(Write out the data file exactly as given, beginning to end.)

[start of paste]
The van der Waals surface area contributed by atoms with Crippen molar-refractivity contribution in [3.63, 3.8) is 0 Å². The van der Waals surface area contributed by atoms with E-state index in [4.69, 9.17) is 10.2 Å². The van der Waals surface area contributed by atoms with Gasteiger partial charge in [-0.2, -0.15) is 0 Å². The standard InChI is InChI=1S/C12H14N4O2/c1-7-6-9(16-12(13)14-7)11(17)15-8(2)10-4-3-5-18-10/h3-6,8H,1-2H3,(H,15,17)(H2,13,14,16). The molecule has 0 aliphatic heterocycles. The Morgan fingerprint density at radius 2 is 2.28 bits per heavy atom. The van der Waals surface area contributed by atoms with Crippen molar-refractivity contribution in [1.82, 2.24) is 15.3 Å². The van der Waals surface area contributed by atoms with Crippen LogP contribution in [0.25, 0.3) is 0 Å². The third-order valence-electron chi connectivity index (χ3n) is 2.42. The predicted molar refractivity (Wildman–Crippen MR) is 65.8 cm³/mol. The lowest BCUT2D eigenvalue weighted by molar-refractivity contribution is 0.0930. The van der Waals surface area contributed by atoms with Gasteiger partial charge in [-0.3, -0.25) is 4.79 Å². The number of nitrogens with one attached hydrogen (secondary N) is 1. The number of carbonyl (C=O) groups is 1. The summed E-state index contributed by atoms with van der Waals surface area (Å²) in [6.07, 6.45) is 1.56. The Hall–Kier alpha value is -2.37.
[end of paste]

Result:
The van der Waals surface area contributed by atoms with Crippen molar-refractivity contribution in [3.63, 3.8) is 0 Å². The van der Waals surface area contributed by atoms with E-state index in [4.69, 9.17) is 10.2 Å². The van der Waals surface area contributed by atoms with Gasteiger partial charge in [-0.2, -0.15) is 0 Å². The standard InChI is InChI=1S/C12H14N4O2/c1-7-6-9(16-12(13)14-7)11(17)15-8(2)10-4-3-5-18-10/h3-6,8H,1-2H3,(H,15,17)(H2,13,14,16). The molecule has 0 aliphatic heterocycles. The Morgan fingerprint density at radius 2 is 2.28 bits per heavy atom. The van der Waals surface area contributed by atoms with Crippen molar-refractivity contribution in [1.82, 2.24) is 15.3 Å². The van der Waals surface area contributed by atoms with Crippen LogP contribution in [0.25, 0.3) is 0 Å². The third-order valence-electron chi connectivity index (χ3n) is 2.42. The predicted molar refractivity (Wildman–Crippen MR) is 65.8 cm³/mol. The lowest BCUT2D eigenvalue weighted by molar-refractivity contribution is 0.0930. The van der Waals surface area contributed by atoms with Gasteiger partial charge in [-0.3, -0.25) is 4.79 Å². The number of nitrogens with one attached hydrogen (secondary N) is 1. The number of carbonyl (C=O) groups is 1. The summed E-state index contributed by atoms with van der Waals surface area (Å²) in [6.07, 6.45) is 1.56. The Hall–Kier alpha value is -2.37.